All that to get an element that is aboutone part in a thousand of the earth's crust - which means there are trillions of tons within far easier reach (about 3 trillion tonnes in the top 10m of the earth's crust on land, by a quick calculation).
#14759821
As Starman and Potemkin said, population is the problem and it's reduction will be the solution. Since we are refusing to take aggressive steps to decrease population, then when resources become more scarce we will fight for them. The wars will reduce the population as it always has, but this time it will probably be reduced to zero.
#14759832
Bosnjak wrote:The Club of Rome predicts that Phosphorus reserves will end in 50-70 Years.

So we know that won't happen...

The Club of Rome is so stupid, it doesn't even know what reserves are: the amount that can be produced from KNOWN deposits, using CURRENT technology, at CURRENT prices. Discover more deposits, improve extraction technology, raise the price, and presto! more reserves. If you took this claim seriously after seeing "Club of Rome" as the source, shame on you.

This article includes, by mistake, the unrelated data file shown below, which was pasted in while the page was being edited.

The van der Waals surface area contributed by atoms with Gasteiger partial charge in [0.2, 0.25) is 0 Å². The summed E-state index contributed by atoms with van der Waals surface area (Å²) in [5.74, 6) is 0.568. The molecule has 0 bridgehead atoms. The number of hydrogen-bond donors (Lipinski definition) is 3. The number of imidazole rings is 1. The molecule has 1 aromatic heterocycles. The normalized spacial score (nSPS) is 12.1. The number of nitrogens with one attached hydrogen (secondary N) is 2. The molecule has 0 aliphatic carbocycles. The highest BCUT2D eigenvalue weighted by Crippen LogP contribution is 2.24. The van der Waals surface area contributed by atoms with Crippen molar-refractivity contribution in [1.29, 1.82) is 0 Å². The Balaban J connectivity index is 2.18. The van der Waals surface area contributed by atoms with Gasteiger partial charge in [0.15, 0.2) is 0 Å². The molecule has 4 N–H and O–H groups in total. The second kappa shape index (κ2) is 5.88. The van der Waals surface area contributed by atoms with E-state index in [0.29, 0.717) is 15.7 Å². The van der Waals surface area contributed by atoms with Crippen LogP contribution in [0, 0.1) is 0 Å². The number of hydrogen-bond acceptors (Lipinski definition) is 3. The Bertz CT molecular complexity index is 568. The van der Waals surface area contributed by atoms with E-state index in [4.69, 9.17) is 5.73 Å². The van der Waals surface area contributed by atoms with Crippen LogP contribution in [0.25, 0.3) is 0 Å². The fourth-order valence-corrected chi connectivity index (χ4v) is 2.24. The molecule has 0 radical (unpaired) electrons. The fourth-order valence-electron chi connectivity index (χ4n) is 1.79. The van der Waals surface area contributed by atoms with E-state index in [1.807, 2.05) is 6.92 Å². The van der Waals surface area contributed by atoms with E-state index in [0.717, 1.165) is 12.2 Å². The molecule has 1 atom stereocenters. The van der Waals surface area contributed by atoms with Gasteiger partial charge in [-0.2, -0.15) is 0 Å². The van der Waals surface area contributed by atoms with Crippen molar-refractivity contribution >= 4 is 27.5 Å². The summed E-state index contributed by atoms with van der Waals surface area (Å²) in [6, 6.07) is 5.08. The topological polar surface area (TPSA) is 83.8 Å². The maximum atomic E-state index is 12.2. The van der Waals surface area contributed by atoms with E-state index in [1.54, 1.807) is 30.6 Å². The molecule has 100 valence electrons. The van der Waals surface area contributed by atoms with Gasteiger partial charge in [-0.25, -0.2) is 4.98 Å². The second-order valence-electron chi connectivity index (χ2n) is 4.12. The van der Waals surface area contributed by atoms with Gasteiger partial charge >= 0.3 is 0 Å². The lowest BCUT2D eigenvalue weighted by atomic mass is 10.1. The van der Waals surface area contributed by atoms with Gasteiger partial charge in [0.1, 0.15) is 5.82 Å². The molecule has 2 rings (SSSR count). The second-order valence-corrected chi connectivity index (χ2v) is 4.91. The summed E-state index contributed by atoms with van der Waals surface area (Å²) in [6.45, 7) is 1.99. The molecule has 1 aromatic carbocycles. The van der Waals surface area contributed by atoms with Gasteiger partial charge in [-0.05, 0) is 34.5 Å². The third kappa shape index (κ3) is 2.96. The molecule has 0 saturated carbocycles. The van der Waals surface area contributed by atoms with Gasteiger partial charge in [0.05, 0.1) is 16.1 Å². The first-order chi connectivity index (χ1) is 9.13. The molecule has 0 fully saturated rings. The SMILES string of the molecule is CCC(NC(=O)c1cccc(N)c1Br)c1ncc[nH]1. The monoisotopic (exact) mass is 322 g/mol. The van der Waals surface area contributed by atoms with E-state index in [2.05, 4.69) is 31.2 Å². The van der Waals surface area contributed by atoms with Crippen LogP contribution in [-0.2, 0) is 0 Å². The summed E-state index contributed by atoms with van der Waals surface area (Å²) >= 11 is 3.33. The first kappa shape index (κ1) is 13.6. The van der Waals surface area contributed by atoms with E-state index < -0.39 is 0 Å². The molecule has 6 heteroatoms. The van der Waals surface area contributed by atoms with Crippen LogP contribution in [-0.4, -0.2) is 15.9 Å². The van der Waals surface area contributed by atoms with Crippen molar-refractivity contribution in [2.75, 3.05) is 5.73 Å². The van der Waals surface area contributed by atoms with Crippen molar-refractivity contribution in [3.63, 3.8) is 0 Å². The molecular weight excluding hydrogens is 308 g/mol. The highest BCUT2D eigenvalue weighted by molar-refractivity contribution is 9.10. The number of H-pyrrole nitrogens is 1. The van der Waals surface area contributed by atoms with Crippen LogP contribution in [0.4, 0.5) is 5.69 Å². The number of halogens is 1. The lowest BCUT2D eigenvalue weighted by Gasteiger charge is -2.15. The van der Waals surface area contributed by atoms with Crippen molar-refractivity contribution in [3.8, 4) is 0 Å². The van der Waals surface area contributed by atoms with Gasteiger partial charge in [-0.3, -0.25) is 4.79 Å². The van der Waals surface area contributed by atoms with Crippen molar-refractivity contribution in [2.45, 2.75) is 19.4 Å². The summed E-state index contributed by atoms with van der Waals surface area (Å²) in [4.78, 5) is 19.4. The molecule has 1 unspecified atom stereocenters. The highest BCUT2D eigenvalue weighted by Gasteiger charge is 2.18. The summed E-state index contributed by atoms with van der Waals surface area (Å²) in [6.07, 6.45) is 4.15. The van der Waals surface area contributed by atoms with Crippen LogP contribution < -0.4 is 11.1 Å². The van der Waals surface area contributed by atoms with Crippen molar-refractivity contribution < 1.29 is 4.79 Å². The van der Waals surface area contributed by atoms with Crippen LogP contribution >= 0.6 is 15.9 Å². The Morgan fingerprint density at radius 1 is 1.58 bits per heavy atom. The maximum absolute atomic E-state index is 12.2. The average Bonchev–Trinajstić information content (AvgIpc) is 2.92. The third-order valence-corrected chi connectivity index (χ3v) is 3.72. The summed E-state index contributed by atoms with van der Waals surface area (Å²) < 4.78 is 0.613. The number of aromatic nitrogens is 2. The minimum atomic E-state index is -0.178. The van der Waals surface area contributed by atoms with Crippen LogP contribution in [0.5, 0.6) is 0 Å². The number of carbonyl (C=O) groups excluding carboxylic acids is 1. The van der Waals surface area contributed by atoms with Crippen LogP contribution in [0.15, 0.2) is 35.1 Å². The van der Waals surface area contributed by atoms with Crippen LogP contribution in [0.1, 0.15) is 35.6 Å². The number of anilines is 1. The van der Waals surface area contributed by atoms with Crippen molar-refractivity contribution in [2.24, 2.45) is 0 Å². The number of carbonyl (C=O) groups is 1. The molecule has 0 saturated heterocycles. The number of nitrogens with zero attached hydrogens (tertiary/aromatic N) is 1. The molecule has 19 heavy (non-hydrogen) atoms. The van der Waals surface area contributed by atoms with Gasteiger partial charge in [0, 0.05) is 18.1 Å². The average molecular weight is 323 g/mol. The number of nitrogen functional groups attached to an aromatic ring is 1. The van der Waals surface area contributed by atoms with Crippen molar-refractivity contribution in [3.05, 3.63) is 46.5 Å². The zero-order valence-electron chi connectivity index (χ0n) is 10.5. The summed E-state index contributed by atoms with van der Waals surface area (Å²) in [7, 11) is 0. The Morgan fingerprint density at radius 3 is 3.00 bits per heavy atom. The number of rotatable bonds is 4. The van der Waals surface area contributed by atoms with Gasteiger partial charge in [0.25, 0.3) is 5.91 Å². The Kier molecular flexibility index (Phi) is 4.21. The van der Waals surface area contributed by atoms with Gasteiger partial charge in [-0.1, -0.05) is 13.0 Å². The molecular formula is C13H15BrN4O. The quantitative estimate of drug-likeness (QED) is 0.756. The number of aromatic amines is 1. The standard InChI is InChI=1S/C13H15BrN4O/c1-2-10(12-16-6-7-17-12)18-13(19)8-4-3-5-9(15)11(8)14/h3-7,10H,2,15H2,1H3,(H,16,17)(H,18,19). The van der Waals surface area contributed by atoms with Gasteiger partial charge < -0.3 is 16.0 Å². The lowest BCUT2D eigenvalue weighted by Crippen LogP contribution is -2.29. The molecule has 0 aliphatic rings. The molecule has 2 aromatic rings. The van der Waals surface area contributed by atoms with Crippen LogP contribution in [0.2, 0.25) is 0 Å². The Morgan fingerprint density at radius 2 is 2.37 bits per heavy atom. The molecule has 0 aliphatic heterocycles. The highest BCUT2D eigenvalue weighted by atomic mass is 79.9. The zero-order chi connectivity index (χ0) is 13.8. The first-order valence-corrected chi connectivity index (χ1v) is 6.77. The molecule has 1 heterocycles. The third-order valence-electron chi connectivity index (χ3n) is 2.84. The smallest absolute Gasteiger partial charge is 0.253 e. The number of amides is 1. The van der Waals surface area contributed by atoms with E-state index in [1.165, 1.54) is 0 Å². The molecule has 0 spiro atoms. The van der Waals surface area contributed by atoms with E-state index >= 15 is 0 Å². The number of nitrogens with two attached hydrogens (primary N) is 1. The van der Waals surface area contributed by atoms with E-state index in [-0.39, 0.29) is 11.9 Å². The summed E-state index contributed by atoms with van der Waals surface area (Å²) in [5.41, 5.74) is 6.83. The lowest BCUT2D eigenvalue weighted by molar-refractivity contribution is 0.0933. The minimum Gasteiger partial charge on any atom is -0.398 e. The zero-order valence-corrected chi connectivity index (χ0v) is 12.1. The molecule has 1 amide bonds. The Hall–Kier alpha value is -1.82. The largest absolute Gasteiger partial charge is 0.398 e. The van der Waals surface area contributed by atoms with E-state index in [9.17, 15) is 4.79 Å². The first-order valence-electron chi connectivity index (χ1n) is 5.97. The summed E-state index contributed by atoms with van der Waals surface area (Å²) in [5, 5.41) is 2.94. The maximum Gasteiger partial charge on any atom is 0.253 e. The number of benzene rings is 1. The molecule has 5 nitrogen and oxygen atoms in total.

#14759835
As Starman and Potemkin said, population is the problem and it's reduction will be the solution. Since we are refusing to take aggressive steps to decrease population, then when resources become more scarce we will fight for them. The wars will reduce the population as it always has, but this time it will probably be reduced to zero.